The Patriots announced Wednesday that Raymond Clayborn, Ty Law and Bill Parcells have made the cut, as voted on by a panel of 20 members of the team's Hall of Fame committee.

One of the three will be inducted into the Hall later this year based on a month-long fan vote on the team's official website.

Clayborn was a three-time Pro Bowl (1983, 1985, 1986) player for the Patriots from 1977 through 1989. His 36 career interceptions tie with Law as the best mark in team history. This is the first time Clayborn has been named a finalist.

Law spent 10 seasons with the Patriots (1995-2004), was a three-time Super Bowl champion, four-time Pro Bowl player (1998, 2001, 2002, 2003) and a two-time All-Pro (1998, 2003) during his tenure with the club. This is his first year of eligibility for the Patriots Hall of Fame.

Parcells served as head coach from 1993-96, inheriting a team that had finished 14-50 in the previous four years, including an NFL worst 2-14 season in 1992. He led the team to the playoffs twice, including a trip to the Super Bowl. He was previously a finalist in 2011 and 2012, and was inducted into the Pro Football Hall of Fame in 2013.

With just three finalists in a stocked field making the cut, some franchise greats such as safety Rodney Harrison and defensive end Willie McGinest will have to wait another year for consideration. Both Harrison and McGinest were in their second year of eligibility.

Hall chatter: Tuna, Law, Willie & Rodney

April, 2, 2014
Apr 2
FOXBOROUGH, Mass. -- The New England Patriots Hall of Fame nomination committee met Wednesday afternoon, and as usual, there was solid discussion on a variety of candidates.

By the end of the day, each committee member cast a ballot with three nominees -- 5 points going to the top choice, 3 points to the second choice, and 1 point to the third choice.

Results will be tallied by team officials and the three finalists will be announced April 15. Fans will then have a month to vote on, and one of the three finalists will be inducted.

My ballot this year was topped by former coach Bill Parcells.

Parcells was a finalist in 2011 and 2012, but didn't make the finalists cut to three last year. Coincidentally, that was the year he was inducted into the Pro Football Hall of Fame.

My strong feelings on Parcells are tied to where the franchise was before his arrival in 1993. I credit him as the driving force/initial spark in making football relevant again in the region, and bringing the Patriots back to respectability.

Two of the players he drafted, cornerback Ty Law (first-year eligible) and Willie McGinest (second-year eligible), also were high on my Hall list this year.

I'd be surprised if Law isn't the top vote-getter and ultimately this year's inductee, but I kept coming back to this point: Would he even be here if not for Parcells? Ditto on McGinest. Safety Rodney Harrison (second-year eligible) is also a Hall of Famer in my mind, and I believe his time will also come along with other deserving candidates who were discussed.

But my feeling is that Parcells' time is most overdue and if I could do it over again, I would have had him higher on my ballot last year.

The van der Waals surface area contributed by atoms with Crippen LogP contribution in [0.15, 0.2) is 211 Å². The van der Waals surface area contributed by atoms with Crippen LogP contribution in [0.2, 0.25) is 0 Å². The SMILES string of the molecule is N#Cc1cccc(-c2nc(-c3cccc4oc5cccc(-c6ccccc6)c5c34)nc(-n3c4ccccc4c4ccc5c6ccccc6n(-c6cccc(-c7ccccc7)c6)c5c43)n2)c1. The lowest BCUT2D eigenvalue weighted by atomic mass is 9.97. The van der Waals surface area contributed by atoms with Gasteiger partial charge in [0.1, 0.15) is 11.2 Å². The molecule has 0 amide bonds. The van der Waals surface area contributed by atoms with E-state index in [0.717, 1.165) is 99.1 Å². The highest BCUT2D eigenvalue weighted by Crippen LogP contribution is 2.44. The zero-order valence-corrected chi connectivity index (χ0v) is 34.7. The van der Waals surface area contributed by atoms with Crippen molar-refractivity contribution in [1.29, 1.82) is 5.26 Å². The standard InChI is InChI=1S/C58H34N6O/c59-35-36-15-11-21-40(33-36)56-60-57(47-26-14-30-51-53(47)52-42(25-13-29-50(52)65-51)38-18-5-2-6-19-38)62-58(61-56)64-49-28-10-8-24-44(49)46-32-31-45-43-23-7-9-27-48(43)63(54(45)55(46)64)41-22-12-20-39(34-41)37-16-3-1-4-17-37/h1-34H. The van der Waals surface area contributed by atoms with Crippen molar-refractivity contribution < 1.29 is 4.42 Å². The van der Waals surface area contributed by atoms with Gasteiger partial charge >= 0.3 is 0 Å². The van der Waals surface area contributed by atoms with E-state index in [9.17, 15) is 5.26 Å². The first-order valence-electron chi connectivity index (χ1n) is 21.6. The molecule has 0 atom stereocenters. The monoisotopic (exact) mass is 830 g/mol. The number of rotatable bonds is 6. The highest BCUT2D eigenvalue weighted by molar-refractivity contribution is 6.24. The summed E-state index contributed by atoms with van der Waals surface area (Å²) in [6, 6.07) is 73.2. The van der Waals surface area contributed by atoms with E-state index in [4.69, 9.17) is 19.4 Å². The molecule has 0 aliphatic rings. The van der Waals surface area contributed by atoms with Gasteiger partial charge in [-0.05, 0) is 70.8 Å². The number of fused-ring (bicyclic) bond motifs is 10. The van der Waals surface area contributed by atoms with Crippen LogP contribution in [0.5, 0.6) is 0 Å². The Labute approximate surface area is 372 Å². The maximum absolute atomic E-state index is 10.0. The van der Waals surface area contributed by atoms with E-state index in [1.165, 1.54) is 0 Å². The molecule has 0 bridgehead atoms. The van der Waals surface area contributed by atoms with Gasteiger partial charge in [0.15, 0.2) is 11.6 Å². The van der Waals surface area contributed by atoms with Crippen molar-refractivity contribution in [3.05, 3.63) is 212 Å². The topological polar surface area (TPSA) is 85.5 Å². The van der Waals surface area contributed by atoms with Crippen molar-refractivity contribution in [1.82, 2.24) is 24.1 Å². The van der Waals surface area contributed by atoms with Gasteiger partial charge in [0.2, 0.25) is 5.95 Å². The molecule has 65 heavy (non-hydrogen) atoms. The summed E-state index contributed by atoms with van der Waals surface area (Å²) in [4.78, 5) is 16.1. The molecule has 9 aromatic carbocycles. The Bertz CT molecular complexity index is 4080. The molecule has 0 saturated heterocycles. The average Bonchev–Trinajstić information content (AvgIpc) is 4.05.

Yes, he was only here for four seasons (1993-1996) and the sticky moments have been well-documented. So, too, have the success stories, and it's telling to me that the last three Patriots Hall of Fame inductees (Drew Bledsoe, Troy Brown and Tedy Bruschi) all were drafted and initially coached by Parcells.

Parcells' career has been deemed Pro Football Hall of Fame worthy in part because of his remarkable work with reclamation projects. We saw it first-hand here from 1993-1996.

Now, we are starting to see some of the players drafted and coached by Parcells land in the Patriots Hall of Fame.

In the process, we shouldn't overlook the person mostly responsible for bringing those players here, and making the team relevant again.

Law on possible return: 'Door is closing'

October, 4, 2010
MIAMI GARDENS, Fla. -- The Patriots’ young secondary has experienced ups and downs through the first three games of the 2010 season, leading some analysts to wonder if a veteran presence might help settle the group down.

Perhaps someone like Ty Law?

Law was a featured guest of ESPN’s Chalk Talk luncheon Monday at Sun Life Stadium, reminiscing about his “Monday Night Football” memories and answering questions on whether he’d consider a return to New England, assuming the Patriots were interested.

“At the end of the day, you can't lose there. You're going back home, a dream I've had for a long time,” Law told ESPN colleague Tim Graham. “But that's fading. I've been gone for so long. I was [like] 'OK, that's not going to happen.’”

Law believes he could still give a team 15 to 20 plays per game. He said he feels like he could join a club midway through the season and still be effective.

He added that he is not seeking anything out.

“That door is closing and I'm finally at peace with football,” he said. “I did everything I could possibly do in football. If I play it would be solely to win a championship and help young guys.”

When Law looks at the Patriots’ secondary, he sees “some young guys out there with talent. You've got to give them time to grow. Show a little patience, and they'll be fine. At some point, it just has to come together.”